If we use the high and low prices for a stock in intraday trading, we get a different annualized volatility value than from when we use high and low prices for weekly or monthly data. So, when you calculate volatility, you must be very careful about this – A security can be very volatile on intraday trading but less volatile on end of day to end of day trading, and so on and so forth.

Excel Formula for Volatility

In MS excel, we can easily compute the volatility of a security or a stock as follows: in this case, we take daily volatility and average for say, the last ten trading days, before annualizing the same

  1. In column A1, B1, and C1, input the high, low and closing prices of a stock. The data can be obtained free from Yahoo Finance, or anywhere else from internet. Input data for several days; say for the last 100 trading days.
  2. Calculate P in column D1 by inputting the formula “={LN((A1)/(B1))}^2”
  3. Calculate Volatility in column E1 by inputting the formula “=SQRT(SUM(D1:D10)/10)*SQRT(252)*100”
  4. Notice we did not use C1 which is the closing price.

The above therefore is the Excel Formula for Volatility (which is also the excel formula for standard deviation).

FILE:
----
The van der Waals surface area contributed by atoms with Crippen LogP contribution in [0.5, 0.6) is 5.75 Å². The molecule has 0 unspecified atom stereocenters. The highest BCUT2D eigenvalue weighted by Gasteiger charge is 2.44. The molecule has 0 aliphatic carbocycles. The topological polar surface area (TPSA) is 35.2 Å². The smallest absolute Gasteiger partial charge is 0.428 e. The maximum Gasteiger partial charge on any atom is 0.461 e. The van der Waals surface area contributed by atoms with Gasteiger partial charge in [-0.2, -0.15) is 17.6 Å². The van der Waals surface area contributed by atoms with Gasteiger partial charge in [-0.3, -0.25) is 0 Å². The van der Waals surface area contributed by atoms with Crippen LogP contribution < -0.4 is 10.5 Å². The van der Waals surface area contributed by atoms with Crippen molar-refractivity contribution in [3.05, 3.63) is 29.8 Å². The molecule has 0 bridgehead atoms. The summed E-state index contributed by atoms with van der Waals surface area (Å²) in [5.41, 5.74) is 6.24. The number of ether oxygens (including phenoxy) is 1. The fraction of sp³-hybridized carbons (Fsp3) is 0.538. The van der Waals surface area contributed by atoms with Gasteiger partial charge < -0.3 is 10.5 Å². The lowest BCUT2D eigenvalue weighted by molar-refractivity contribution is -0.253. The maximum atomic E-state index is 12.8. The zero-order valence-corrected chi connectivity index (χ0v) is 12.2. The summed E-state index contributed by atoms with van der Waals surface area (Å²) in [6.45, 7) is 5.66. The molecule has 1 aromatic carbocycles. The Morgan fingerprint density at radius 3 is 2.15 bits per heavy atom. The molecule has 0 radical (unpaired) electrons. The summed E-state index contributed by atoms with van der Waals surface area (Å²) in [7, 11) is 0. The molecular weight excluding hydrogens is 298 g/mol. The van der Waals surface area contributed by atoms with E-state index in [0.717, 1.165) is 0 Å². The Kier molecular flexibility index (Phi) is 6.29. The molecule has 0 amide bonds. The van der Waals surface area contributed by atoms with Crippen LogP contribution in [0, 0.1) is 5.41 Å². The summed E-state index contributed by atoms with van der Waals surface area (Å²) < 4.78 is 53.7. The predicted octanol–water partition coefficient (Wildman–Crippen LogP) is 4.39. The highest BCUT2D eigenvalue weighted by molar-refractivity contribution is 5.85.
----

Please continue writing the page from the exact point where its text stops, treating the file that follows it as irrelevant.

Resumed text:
A stock with a higher volatility has a higher return and a higher risk. The opposite is also true.

Implied Volatility

In stocks, we have stock options. You can read the options basics elsewhere. Ideally, a stock option should have volatility equal to that of the underlying stock. When the price of a stock option is calculated using the volatility of the underlying stock, we get the theoretical price of the option. But hardly do options have volatility equal to that of the stock. The volatility implied by stock options can be higher or lower depending on how the market views the options. The options volatility is therefore called implied volatility. When implied volatility of options is high we say options’ premium is high. The opposite is also true.

options trading strategies
options trading strategies

Options Traders